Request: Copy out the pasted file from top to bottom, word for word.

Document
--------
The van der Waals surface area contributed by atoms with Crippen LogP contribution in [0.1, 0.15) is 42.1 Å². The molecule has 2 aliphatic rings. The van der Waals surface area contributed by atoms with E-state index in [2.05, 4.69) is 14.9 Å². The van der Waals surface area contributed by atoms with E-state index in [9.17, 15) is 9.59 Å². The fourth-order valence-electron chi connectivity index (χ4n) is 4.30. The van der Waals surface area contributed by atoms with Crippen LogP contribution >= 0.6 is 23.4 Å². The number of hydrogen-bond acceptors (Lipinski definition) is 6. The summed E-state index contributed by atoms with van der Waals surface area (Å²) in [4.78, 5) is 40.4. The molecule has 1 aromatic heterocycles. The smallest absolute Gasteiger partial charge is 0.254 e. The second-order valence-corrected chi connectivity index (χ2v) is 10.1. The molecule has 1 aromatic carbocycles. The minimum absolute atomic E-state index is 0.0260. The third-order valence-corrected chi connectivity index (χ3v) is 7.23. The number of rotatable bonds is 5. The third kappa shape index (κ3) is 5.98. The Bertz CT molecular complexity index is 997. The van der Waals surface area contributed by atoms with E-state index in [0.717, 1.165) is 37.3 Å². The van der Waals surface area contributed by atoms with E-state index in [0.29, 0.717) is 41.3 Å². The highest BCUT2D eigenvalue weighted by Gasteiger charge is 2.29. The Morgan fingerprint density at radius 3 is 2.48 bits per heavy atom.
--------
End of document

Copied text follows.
The van der Waals surface area contributed by atoms with Crippen LogP contribution in [0.1, 0.15) is 42.1 Å². The molecule has 2 aliphatic rings. The van der Waals surface area contributed by atoms with E-state index in [2.05, 4.69) is 14.9 Å². The van der Waals surface area contributed by atoms with E-state index in [9.17, 15) is 9.59 Å². The fourth-order valence-electron chi connectivity index (χ4n) is 4.30. The van der Waals surface area contributed by atoms with Crippen LogP contribution >= 0.6 is 23.4 Å². The number of hydrogen-bond acceptors (Lipinski definition) is 6. The summed E-state index contributed by atoms with van der Waals surface area (Å²) in [4.78, 5) is 40.4. The molecule has 1 aromatic heterocycles. The smallest absolute Gasteiger partial charge is 0.254 e. The second-order valence-corrected chi connectivity index (χ2v) is 10.1. The molecule has 1 aromatic carbocycles. The minimum absolute atomic E-state index is 0.0260. The third-order valence-corrected chi connectivity index (χ3v) is 7.23. The number of rotatable bonds is 5. The third kappa shape index (κ3) is 5.98. The Bertz CT molecular complexity index is 997. The van der Waals surface area contributed by atoms with E-state index in [0.717, 1.165) is 37.3 Å². The van der Waals surface area contributed by atoms with E-state index in [0.29, 0.717) is 41.3 Å². The highest BCUT2D eigenvalue weighted by Gasteiger charge is 2.29. The Morgan fingerprint density at radius 3 is 2.48 bits per heavy atom.